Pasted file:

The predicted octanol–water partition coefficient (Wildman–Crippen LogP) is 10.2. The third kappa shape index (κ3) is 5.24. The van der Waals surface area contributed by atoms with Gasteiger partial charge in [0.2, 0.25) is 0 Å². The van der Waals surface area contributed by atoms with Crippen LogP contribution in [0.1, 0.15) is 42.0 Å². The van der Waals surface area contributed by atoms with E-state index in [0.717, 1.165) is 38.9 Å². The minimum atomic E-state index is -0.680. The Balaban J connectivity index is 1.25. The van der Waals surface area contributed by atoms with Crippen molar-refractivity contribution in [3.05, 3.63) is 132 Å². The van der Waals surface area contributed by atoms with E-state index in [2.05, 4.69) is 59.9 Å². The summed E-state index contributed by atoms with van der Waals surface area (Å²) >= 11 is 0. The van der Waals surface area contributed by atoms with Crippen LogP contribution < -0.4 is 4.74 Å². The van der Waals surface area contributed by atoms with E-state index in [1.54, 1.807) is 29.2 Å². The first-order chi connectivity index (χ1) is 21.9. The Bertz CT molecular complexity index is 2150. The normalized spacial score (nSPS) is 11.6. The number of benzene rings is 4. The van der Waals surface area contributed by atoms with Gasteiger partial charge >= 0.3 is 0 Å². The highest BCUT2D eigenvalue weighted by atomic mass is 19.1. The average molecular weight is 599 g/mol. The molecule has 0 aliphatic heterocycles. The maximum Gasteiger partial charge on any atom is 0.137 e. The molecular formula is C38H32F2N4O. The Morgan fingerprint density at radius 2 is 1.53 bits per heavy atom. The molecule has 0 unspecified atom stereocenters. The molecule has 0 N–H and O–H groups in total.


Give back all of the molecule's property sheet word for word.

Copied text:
The predicted octanol–water partition coefficient (Wildman–Crippen LogP) is 10.2. The third kappa shape index (κ3) is 5.24. The van der Waals surface area contributed by atoms with Gasteiger partial charge in [0.2, 0.25) is 0 Å². The van der Waals surface area contributed by atoms with Crippen LogP contribution in [0.1, 0.15) is 42.0 Å². The van der Waals surface area contributed by atoms with E-state index in [0.717, 1.165) is 38.9 Å². The minimum atomic E-state index is -0.680. The Balaban J connectivity index is 1.25. The van der Waals surface area contributed by atoms with Crippen molar-refractivity contribution in [3.05, 3.63) is 132 Å². The van der Waals surface area contributed by atoms with E-state index in [2.05, 4.69) is 59.9 Å². The summed E-state index contributed by atoms with van der Waals surface area (Å²) >= 11 is 0. The van der Waals surface area contributed by atoms with Crippen LogP contribution < -0.4 is 4.74 Å². The van der Waals surface area contributed by atoms with E-state index in [1.54, 1.807) is 29.2 Å². The first-order chi connectivity index (χ1) is 21.9. The Bertz CT molecular complexity index is 2150. The normalized spacial score (nSPS) is 11.6. The number of benzene rings is 4. The van der Waals surface area contributed by atoms with Gasteiger partial charge >= 0.3 is 0 Å². The highest BCUT2D eigenvalue weighted by atomic mass is 19.1. The average molecular weight is 599 g/mol. The molecule has 0 aliphatic heterocycles. The maximum Gasteiger partial charge on any atom is 0.137 e. The molecular formula is C38H32F2N4O. The Morgan fingerprint density at radius 2 is 1.53 bits per heavy atom. The molecule has 0 unspecified atom stereocenters. The molecule has 0 N–H and O–H groups in total.